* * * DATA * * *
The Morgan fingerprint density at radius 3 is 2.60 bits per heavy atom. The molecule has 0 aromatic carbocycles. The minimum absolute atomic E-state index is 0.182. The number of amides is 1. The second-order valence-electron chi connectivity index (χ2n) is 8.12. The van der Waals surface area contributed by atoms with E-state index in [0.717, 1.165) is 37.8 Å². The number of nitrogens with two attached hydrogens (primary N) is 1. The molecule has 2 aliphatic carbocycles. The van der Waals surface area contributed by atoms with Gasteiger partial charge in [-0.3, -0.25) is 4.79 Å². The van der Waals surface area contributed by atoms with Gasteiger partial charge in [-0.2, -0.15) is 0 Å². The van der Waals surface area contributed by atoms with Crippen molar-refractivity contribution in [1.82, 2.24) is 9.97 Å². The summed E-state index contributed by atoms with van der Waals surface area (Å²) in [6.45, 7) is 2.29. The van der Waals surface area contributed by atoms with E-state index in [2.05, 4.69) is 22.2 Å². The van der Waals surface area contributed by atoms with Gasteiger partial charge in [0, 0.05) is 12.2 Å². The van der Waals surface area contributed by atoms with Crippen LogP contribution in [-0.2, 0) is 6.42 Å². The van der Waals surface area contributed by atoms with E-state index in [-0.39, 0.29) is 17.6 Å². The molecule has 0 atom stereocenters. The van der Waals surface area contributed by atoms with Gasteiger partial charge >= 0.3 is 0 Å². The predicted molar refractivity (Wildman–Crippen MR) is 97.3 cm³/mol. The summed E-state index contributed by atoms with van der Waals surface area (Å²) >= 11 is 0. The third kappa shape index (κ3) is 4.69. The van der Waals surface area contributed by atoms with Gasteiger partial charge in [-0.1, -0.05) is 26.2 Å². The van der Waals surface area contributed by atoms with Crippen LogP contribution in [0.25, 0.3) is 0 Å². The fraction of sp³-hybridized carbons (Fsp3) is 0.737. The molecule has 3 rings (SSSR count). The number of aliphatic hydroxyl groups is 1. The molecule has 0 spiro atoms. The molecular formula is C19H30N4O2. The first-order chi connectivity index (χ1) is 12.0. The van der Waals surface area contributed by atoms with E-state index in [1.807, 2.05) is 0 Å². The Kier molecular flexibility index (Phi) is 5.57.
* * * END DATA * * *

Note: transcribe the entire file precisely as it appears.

The Morgan fingerprint density at radius 3 is 2.60 bits per heavy atom. The molecule has 0 aromatic carbocycles. The minimum absolute atomic E-state index is 0.182. The number of amides is 1. The second-order valence-electron chi connectivity index (χ2n) is 8.12. The van der Waals surface area contributed by atoms with E-state index in [0.717, 1.165) is 37.8 Å². The number of nitrogens with two attached hydrogens (primary N) is 1. The molecule has 2 aliphatic carbocycles. The van der Waals surface area contributed by atoms with Gasteiger partial charge in [-0.3, -0.25) is 4.79 Å². The van der Waals surface area contributed by atoms with Gasteiger partial charge in [-0.2, -0.15) is 0 Å². The van der Waals surface area contributed by atoms with Crippen molar-refractivity contribution in [1.82, 2.24) is 9.97 Å². The summed E-state index contributed by atoms with van der Waals surface area (Å²) in [6.45, 7) is 2.29. The van der Waals surface area contributed by atoms with E-state index in [2.05, 4.69) is 22.2 Å². The van der Waals surface area contributed by atoms with Gasteiger partial charge in [0, 0.05) is 12.2 Å². The van der Waals surface area contributed by atoms with Crippen LogP contribution in [-0.2, 0) is 6.42 Å². The van der Waals surface area contributed by atoms with E-state index in [-0.39, 0.29) is 17.6 Å². The molecule has 0 atom stereocenters. The van der Waals surface area contributed by atoms with Gasteiger partial charge >= 0.3 is 0 Å². The predicted molar refractivity (Wildman–Crippen MR) is 97.3 cm³/mol. The summed E-state index contributed by atoms with van der Waals surface area (Å²) >= 11 is 0. The third kappa shape index (κ3) is 4.69. The van der Waals surface area contributed by atoms with Gasteiger partial charge in [-0.1, -0.05) is 26.2 Å². The van der Waals surface area contributed by atoms with Crippen LogP contribution in [0.25, 0.3) is 0 Å². The fraction of sp³-hybridized carbons (Fsp3) is 0.737. The molecule has 3 rings (SSSR count). The number of aliphatic hydroxyl groups is 1. The molecule has 0 spiro atoms. The molecular formula is C19H30N4O2. The first-order chi connectivity index (χ1) is 12.0. The van der Waals surface area contributed by atoms with E-state index in [1.807, 2.05) is 0 Å². The Kier molecular flexibility index (Phi) is 5.57.